Try one of these 5 suggestions to increase your tweenager’s financial literacy.

1. When your tween receives a monetary gift, discuss spending versus saving then open a bank account. Whether your child is earning money from doing chores or just getting a little cash in a birthday card, opening a savings account for your child will give them a place to put their money and will introduce them to the concept of delayed gratification.

2. Make charitable giving a part of your conversation. Discuss the virtues of sharing what your tween receive with someone less fortunate. Whether contributing to a specific cause or to a general fund at your church or synagogue, charitable giving is not only a financial fluency lesson but a moral one as well.

3. Introduce the concept of a budget. Discuss the cost (or the concept of having a set amount of money) to purchase back to school items, to pay for after school activities or to buy holiday gifts. By discussing that your family has a finite amount of money to spend, you show demonstrate thoughtful planning about how your money is spent.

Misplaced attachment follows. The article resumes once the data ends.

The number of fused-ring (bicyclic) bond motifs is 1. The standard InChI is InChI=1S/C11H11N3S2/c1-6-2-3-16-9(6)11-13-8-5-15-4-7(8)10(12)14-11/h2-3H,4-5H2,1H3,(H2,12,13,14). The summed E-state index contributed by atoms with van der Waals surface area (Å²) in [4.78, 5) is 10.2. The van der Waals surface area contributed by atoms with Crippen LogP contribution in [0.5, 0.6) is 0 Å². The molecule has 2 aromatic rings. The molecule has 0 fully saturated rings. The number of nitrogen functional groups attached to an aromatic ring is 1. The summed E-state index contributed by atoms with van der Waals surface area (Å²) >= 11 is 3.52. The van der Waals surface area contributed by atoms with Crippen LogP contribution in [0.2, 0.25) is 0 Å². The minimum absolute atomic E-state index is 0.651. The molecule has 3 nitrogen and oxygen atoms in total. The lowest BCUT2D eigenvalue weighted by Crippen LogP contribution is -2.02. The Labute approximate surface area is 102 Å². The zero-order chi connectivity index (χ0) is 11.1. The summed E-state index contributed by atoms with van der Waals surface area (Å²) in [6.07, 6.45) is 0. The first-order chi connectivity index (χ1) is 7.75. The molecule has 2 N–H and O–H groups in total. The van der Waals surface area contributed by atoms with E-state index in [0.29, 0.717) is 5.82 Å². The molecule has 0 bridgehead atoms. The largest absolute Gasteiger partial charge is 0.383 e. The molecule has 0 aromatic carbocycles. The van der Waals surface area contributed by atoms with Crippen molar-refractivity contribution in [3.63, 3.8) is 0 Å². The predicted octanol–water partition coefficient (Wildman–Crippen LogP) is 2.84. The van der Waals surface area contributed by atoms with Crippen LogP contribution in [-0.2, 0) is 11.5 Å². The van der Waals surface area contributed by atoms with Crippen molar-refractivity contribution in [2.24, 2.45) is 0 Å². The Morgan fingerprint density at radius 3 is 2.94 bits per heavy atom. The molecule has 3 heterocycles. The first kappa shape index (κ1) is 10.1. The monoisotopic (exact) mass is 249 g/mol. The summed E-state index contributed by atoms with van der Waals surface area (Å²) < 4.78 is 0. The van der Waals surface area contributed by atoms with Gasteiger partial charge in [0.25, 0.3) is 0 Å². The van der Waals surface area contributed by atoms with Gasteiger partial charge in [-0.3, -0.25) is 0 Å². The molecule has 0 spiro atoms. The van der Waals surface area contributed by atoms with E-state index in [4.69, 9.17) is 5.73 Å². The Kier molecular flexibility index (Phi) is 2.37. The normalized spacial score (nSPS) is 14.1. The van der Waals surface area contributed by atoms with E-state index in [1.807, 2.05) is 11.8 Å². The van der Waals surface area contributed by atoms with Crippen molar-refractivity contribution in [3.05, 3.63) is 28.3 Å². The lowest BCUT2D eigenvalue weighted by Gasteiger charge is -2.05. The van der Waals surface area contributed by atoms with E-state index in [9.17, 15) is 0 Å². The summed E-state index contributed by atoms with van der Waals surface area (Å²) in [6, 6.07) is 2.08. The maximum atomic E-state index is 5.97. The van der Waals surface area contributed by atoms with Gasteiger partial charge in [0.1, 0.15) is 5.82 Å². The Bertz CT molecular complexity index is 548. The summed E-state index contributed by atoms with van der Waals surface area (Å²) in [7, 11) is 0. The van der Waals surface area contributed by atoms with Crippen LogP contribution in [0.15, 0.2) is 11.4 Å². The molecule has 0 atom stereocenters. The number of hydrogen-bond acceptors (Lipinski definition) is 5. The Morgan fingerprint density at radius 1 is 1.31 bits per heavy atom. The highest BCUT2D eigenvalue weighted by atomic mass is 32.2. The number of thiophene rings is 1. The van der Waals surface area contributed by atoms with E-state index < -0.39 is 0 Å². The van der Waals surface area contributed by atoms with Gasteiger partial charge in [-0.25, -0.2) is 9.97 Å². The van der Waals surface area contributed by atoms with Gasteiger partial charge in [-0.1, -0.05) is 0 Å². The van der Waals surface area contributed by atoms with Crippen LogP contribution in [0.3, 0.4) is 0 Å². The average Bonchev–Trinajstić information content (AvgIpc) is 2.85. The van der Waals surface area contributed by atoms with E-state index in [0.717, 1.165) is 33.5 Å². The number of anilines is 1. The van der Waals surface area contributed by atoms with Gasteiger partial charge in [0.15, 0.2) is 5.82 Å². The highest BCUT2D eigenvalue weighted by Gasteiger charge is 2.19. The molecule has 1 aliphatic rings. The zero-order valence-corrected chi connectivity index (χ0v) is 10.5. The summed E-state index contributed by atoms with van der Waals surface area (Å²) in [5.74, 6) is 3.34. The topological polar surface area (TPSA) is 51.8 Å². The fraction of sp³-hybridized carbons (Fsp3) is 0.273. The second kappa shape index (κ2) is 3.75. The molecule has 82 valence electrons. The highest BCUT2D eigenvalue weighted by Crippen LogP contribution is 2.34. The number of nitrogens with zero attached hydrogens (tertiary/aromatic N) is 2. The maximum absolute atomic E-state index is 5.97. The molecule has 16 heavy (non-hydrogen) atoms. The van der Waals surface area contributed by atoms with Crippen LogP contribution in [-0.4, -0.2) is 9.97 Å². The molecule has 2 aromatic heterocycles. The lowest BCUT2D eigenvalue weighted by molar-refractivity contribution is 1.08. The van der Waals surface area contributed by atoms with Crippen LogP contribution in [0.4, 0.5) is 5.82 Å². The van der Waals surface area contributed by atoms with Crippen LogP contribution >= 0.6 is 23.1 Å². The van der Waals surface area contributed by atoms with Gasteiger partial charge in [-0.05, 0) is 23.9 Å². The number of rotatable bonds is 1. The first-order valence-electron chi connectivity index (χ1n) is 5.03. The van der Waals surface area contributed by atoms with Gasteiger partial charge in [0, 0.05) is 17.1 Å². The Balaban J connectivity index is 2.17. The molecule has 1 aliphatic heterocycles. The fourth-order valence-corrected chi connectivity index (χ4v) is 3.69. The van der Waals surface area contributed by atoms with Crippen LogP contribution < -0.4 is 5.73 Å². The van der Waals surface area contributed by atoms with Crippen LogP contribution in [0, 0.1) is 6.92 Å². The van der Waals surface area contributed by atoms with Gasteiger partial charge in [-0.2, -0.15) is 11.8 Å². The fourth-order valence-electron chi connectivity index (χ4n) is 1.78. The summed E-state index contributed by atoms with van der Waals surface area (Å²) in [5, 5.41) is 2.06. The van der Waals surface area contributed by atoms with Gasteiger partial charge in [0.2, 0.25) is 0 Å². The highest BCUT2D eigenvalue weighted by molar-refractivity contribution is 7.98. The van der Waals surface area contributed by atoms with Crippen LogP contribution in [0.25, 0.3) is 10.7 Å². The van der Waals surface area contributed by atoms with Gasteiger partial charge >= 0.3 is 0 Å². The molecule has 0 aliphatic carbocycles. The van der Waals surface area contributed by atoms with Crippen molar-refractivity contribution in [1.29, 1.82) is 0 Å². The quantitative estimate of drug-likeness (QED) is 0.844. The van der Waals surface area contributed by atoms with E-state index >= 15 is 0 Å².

4. Have children pay for their own unnecessary items. This suggestion compliments the concept of a budget. If there is not enough money in the family’s budget to purchase an item the tween wants, explain that if the tween really wants something, then the tween will need to save his/her own money until they have enough saved to purchase what they want. Regardless of how much your family can afford to spend, the concept of delayed gratification is an excellent (though sometimes difficult) lesson, whether for children or tweens.

5. Around age 12, introduce the idea of saving for a college education. This important discussion will demonstrate two things; the importance your family places on the value of higher education and the fact that your family has included this important opportunity in their budget. Your tween may even decide to contribute to her or his own college education fund.

Although we are all busy with the hustle and bustle of everyday life, it’s important to take the time and talk to your tween about these important financial matters. Financial literacy instills confidence in making sound monetary decisions. It’s never too early to begin the conversation.